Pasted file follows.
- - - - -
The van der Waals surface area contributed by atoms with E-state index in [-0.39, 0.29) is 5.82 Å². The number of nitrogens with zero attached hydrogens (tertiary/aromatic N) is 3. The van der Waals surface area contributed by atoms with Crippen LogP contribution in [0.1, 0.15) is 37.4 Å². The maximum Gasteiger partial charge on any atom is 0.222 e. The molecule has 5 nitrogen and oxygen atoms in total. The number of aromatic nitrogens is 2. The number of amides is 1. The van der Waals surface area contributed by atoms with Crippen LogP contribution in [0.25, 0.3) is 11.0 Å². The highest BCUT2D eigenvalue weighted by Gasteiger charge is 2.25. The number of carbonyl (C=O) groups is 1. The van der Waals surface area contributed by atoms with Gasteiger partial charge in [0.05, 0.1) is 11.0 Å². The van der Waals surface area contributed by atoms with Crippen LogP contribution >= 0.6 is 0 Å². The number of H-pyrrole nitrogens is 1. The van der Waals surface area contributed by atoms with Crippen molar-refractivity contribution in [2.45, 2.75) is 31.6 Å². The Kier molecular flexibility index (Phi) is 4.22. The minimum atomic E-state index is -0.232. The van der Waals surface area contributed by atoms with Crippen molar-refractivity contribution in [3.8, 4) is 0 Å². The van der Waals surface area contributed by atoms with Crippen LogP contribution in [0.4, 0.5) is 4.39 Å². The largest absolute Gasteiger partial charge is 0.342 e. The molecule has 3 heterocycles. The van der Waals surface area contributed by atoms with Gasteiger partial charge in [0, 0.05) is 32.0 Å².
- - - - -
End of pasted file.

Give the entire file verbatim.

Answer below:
The van der Waals surface area contributed by atoms with E-state index in [-0.39, 0.29) is 5.82 Å². The number of nitrogens with zero attached hydrogens (tertiary/aromatic N) is 3. The van der Waals surface area contributed by atoms with Crippen LogP contribution in [0.1, 0.15) is 37.4 Å². The maximum Gasteiger partial charge on any atom is 0.222 e. The molecule has 5 nitrogen and oxygen atoms in total. The number of aromatic nitrogens is 2. The number of amides is 1. The van der Waals surface area contributed by atoms with Crippen LogP contribution in [0.25, 0.3) is 11.0 Å². The highest BCUT2D eigenvalue weighted by Gasteiger charge is 2.25. The number of carbonyl (C=O) groups is 1. The van der Waals surface area contributed by atoms with Gasteiger partial charge in [0.05, 0.1) is 11.0 Å². The van der Waals surface area contributed by atoms with Crippen LogP contribution >= 0.6 is 0 Å². The number of H-pyrrole nitrogens is 1. The van der Waals surface area contributed by atoms with Crippen molar-refractivity contribution in [2.45, 2.75) is 31.6 Å². The Kier molecular flexibility index (Phi) is 4.22. The minimum atomic E-state index is -0.232. The van der Waals surface area contributed by atoms with Crippen molar-refractivity contribution in [3.8, 4) is 0 Å². The van der Waals surface area contributed by atoms with Crippen LogP contribution in [0.4, 0.5) is 4.39 Å². The largest absolute Gasteiger partial charge is 0.342 e. The molecule has 3 heterocycles. The van der Waals surface area contributed by atoms with Gasteiger partial charge in [0, 0.05) is 32.0 Å².